By then, Mallorca were slipping down the table, and attracting fewer and fewer fans to the much-maligned Son Moix. In the Segunda by 2013, the club hit rock bottom with relegation to the third tier after 2017. With talk of a return to the Lluís Sitjar, even the threat of disappearing entirely, Real Mallorca had already been sold to Robert Sarver and Steve Nash, American entrepreneurs with long ties to the Phoenix Suns basketball team.

Sitting things out in the Son Moix, Mallorca won a promotional play-off to clamber out of the third at their first attempt, then reversed a 0-2 first-leg defeat at La Coruña to beat the Galicians 3-0 in the home leg and secure a return to La Liga in 2019. Perhaps as importantly, after 20 years, discussions with the City were reaching a conclusion over the sale of the old Lluís Sitjar site.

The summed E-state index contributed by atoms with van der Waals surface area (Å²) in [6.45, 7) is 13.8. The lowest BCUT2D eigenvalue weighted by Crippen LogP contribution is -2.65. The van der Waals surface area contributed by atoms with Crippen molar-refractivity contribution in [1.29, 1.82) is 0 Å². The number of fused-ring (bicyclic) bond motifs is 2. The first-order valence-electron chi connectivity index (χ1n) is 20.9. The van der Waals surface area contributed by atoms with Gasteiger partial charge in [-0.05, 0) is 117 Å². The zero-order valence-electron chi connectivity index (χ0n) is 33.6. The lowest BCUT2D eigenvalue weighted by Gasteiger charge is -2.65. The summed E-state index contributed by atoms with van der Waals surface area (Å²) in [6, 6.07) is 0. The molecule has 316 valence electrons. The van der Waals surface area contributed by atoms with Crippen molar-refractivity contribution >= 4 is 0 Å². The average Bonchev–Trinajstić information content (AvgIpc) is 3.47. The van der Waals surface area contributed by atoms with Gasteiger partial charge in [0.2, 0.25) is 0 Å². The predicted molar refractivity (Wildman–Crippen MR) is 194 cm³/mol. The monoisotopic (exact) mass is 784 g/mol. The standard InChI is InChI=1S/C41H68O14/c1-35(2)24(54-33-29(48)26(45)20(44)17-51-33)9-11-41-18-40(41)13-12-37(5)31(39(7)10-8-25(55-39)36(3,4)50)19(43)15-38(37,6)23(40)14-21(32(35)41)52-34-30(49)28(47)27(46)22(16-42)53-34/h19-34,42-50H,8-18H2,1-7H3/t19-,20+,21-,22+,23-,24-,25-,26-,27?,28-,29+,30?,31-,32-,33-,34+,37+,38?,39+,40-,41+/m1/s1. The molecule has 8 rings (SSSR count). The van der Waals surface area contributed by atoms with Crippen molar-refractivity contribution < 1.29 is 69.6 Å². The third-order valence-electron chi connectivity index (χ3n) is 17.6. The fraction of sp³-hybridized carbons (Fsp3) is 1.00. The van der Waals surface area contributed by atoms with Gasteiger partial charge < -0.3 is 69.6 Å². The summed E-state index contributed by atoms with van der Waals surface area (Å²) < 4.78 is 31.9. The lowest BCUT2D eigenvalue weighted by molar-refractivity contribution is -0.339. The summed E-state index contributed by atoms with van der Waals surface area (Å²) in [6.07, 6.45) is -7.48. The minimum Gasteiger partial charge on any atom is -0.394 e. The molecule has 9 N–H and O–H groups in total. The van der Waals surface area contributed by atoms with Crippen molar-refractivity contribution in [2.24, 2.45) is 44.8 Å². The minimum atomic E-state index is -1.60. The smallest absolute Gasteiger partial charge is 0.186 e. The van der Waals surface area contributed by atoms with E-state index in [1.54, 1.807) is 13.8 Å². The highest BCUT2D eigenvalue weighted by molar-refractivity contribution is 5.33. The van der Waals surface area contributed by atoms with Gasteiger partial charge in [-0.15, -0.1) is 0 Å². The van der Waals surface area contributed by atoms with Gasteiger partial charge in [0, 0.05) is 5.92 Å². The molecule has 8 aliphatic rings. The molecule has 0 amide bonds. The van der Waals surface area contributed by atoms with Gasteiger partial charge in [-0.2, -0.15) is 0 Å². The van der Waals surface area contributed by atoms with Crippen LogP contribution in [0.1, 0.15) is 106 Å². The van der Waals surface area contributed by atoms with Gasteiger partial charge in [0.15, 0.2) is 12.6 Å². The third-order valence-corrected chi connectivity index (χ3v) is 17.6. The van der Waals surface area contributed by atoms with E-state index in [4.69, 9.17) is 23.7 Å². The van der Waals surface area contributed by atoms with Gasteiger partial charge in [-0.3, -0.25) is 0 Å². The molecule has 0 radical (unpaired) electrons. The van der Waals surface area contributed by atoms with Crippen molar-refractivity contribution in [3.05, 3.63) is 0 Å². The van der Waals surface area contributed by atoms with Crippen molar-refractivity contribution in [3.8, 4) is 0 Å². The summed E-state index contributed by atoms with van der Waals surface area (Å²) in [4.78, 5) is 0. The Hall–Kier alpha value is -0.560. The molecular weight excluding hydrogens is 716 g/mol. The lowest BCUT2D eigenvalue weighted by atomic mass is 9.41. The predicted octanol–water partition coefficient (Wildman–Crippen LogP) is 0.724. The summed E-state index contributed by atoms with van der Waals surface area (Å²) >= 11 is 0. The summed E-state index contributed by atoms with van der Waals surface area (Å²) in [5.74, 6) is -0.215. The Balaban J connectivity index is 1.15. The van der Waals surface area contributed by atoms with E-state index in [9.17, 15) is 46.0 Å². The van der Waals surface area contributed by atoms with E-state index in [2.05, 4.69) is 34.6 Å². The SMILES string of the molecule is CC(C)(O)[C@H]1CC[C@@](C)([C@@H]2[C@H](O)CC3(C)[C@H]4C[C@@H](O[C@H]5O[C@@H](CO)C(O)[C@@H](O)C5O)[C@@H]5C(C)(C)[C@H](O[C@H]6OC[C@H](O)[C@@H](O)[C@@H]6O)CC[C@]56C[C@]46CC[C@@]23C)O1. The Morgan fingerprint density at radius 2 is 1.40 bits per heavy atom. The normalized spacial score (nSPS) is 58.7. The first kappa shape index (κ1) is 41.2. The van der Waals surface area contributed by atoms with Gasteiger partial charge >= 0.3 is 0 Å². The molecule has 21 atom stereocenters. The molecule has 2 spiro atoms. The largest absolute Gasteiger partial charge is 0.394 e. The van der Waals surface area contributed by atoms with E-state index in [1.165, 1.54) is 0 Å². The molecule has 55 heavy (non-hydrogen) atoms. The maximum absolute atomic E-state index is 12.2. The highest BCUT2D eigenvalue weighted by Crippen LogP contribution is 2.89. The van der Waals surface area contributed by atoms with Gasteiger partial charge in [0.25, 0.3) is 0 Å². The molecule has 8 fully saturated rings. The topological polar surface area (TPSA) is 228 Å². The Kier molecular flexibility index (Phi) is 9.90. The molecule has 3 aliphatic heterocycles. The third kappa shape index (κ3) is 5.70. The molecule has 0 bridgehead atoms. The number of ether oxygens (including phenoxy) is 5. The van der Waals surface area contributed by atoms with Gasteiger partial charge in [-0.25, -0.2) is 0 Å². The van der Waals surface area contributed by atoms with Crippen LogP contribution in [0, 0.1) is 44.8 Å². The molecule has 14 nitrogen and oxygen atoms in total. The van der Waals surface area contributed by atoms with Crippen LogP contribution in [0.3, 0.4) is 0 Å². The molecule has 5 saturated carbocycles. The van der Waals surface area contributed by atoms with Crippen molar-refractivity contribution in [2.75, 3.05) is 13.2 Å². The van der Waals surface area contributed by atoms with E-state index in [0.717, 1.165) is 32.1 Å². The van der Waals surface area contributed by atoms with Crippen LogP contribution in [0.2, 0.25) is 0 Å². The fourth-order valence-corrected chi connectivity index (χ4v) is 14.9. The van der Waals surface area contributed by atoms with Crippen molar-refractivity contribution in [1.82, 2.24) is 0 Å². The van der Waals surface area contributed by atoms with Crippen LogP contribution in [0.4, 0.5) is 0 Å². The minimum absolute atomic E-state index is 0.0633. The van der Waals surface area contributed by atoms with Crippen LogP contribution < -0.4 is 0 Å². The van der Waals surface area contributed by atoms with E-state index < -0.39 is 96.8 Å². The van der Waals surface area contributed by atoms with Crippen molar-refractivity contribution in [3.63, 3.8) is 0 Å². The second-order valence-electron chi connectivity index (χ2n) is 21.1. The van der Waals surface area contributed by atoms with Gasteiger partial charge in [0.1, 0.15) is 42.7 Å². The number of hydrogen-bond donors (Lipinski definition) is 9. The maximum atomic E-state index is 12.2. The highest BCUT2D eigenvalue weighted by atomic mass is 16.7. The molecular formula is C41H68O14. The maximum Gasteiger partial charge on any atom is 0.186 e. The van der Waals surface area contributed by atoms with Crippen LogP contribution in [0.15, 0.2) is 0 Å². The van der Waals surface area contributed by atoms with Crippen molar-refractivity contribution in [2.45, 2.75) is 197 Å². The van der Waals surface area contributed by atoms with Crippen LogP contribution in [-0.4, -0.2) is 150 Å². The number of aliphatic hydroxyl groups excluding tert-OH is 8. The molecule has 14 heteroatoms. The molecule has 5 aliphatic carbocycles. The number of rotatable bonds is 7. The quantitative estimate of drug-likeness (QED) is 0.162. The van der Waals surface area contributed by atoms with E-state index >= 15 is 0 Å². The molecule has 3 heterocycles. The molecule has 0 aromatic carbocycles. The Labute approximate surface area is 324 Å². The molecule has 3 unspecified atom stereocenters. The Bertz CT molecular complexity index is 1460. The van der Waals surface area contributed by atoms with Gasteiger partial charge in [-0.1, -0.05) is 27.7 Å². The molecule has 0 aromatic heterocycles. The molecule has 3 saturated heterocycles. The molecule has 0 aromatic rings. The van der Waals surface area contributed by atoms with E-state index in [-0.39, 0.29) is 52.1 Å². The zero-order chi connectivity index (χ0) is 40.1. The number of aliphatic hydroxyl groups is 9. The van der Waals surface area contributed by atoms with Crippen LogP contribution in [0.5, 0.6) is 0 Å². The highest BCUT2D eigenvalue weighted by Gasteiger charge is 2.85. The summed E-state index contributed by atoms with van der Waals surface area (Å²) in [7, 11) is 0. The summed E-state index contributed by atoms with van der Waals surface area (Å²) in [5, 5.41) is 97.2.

In May 2023, it was announced that the council had bought 83% of the land, the income allowing the club to invest in converting the Son Moix into something more resembling a football stadium. Phase three of the works begins in January 2024. On the pitch, Mallorca maintain a mid-table presence in La Liga under former Mexico manager Javier Aguirre, who stepped in when relegation threatened in 2022.

Stadium Guide

The field of dreams – and the story behind it

The Estadi Mallorca Son Moix, on the wrong side of Palma’s urban ring road, the Autopista Via de Cintura, is currently benefitting from a significant redevelopment after two decades of disdain. Built for the student Universiade of 1999, the stadium was immediately given over to Real Mallorca as their new home, while remaining in the hands of the City.

The result was 20 years of disgruntled and dwindling crowds as the tenants failed to reach the same heights, or generate anything like the same passion, as when they were playing at the intimate Estadi Lluís Sitjar in town. At one point, Mallorca even considered moving back but good sense prevailed and the old site was eventually sold.